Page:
Ahead of polling day tomorrow in the Western Australian Senate re-election, the University of Western Australia’s Natalie Mast sat down with election analyst and PhD candidate William Bowe (aka “The Poll Bludger”) to evaluate the campaign.
Natalie Mast: What have been some of the key issues covered by the campaign?
William Bowe: They’re very different depending on whose campaign you’re talking about. The Liberal campaign has been trying as much as possible to make the election about the mining and carbon taxes.
The Palmer United Party – rather more successfully – has been trying to make it about GST revenue. That’s an issue the major parties don’t want to talk about as it pleases people in Western Australia and angers people everywhere else. But Palmer is free to be populist and opportunist on that issue.
The Labor Party are talking about cuts. They’re tying in what the Barnett government is doing to what the Abbott government might conceivably do, and trying to work a bit of industrial relations in there in relation to penalty rates.
NM: Tuesday seemed to mark the first day that either major party was actually willing to put money on the table, with the Liberals offering A$50 million for rural health and $10 million for a strike force to battle bikies. Obviously with no chance of gaining government, there isn’t much that the Labor Party can offer.
So what are the differences that you’ve noticed between this campaign and a normal federal campaign?
WB: Well, as you say, Labor aren’t really putting policies on the table and it wouldn’t be credible for them to do so. So, the Labor Party are trying to make it about putting a brake on the federal government rather than necessarily giving the electorate too sharp a policy focus.
It’s very difficult to discuss the campaign without talking about the Palmer United Party because they have been the loudest voice in this campaign. They have had more advertising than the two major parties put together and, yes, they’ve very much tried to tap into parochial sentiment.
The policies that you mention in relation to the Liberal Party are the only concrete policies that I’ve heard mentioned, presumably for the reasons that it’s only the Liberal Party who can get up and say that they’re in a position to deliver anything.
The Palmer United Party, however, is pretending that they’re in a position to deliver something. They’re making out that if you vote for the Palmer United Party then somehow this will cause more GST revenue to stay in Western Australia. It’s only people who actually read the newspapers that are aware that they’re in no position to deliver on it.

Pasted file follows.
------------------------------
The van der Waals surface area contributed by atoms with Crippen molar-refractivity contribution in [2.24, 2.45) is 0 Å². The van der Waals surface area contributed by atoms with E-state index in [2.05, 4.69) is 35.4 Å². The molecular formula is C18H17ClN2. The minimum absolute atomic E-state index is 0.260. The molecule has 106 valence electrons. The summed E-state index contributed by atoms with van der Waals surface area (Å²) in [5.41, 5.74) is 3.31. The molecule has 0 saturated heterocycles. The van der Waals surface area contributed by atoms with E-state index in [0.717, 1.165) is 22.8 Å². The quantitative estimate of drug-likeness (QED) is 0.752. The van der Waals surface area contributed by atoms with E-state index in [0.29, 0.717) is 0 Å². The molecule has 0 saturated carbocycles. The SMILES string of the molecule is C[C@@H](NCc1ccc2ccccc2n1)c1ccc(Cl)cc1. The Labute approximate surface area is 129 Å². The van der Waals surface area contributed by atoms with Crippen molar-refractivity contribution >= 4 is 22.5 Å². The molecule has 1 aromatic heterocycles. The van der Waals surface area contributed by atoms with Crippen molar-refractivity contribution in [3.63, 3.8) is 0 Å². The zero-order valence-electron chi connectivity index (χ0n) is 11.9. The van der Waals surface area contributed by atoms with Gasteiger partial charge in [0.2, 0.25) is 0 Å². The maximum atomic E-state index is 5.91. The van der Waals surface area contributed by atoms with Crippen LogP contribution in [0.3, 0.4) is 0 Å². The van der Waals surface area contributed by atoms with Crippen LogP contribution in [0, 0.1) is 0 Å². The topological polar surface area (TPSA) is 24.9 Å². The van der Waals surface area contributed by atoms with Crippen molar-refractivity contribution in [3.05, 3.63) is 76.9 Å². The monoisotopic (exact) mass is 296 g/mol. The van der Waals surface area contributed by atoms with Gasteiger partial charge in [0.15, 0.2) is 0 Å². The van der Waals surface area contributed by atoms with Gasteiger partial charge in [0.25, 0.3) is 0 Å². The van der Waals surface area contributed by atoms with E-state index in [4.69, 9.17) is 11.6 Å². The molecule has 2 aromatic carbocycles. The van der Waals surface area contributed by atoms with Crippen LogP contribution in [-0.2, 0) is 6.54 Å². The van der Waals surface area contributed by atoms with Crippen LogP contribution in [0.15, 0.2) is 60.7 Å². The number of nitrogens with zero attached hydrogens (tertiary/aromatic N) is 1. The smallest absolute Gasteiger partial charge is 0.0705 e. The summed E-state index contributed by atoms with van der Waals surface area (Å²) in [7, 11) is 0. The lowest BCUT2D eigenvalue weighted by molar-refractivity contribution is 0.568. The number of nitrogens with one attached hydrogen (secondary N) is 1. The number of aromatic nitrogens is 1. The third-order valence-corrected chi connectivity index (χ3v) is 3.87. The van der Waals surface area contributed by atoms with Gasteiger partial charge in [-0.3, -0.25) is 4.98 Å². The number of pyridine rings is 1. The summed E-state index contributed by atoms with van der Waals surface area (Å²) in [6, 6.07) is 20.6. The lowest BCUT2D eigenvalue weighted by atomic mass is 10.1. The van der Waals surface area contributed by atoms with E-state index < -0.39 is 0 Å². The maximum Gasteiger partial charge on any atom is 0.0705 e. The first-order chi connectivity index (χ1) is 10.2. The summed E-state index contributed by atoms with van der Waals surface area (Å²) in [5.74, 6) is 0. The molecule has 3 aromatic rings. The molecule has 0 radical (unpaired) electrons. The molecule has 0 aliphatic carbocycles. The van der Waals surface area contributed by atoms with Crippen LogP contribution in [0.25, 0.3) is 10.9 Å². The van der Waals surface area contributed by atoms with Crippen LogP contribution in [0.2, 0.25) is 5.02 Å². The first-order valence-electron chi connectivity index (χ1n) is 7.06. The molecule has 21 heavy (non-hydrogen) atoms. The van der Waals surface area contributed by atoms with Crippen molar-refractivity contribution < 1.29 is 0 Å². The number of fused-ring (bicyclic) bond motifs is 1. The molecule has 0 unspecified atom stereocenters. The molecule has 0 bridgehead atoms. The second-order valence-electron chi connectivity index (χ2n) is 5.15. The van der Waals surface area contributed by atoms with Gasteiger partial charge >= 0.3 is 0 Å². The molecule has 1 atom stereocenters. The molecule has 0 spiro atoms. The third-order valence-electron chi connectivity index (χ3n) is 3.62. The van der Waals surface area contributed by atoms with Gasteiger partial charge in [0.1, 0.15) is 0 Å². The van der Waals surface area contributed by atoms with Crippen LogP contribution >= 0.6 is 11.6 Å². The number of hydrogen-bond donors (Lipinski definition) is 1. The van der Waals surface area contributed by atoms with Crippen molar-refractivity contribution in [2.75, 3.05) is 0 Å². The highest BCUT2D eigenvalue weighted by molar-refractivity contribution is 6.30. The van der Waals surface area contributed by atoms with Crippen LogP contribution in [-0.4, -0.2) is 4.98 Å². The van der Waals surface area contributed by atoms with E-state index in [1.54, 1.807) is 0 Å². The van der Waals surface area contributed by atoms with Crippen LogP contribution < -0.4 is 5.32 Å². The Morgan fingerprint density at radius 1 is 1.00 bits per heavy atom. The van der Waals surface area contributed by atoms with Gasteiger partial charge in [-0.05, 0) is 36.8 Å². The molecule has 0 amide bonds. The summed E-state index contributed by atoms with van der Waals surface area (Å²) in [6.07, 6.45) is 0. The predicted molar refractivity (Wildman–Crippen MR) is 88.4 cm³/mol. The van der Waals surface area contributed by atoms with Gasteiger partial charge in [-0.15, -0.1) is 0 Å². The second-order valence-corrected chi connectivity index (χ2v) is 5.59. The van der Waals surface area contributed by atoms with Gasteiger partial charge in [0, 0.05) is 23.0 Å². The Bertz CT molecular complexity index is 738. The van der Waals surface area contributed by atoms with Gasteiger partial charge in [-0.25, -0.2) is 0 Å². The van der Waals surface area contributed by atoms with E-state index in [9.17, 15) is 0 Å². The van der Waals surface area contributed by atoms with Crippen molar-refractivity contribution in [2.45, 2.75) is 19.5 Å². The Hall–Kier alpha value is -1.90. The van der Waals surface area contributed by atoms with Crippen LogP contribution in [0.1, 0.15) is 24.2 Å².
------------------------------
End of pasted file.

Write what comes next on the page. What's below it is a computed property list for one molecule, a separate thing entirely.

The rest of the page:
NM: Last Saturday, The West Australian (Weekend West) newspaper ran what could only be described as a hatchet job on Clive Palmer and the Palmer United Party. They continued on April 1 as well, pointing out the possibility of many of his promises.
So, is Palmer still breaking through as a result of his advertising? Or has The West Australian killed it for him in WA?
WB: My feeling is that Clive Palmer doesn’t really mind getting negative coverage so long as he’s on the front page. I think that the very fact that he’s getting this amount of coverage lets you know that clearly the Liberal Party are spending more time criticising him than criticising the Labor Party, so obviously they think he’s cutting through.
The West Australian is running quite an activist campaign to try and redress this. It might have a counter effect if gets Palmer United elected. And clearly this wouldn’t be happening if there wasn’t a very strong sense both in the media and in political circles that the Palmer United Party is pulling off what it did at the federal election and spending its way into prominence in the final weeks of the campaign.
And whereas that didn’t get them very far in the Tasmanian election, I do think that they are succeeding in this campaign. Their message really is resonating in Western Australia and Clive Palmer is seen more sympathetically in a mining state like WA than he was in Tasmania.
NM: 14% of the electorate has already cast a pre-poll vote or applied for a postal vote. How realistic do you think are the claims from defence minister and WA senator David Johnston that turnout could be as low 60-65%?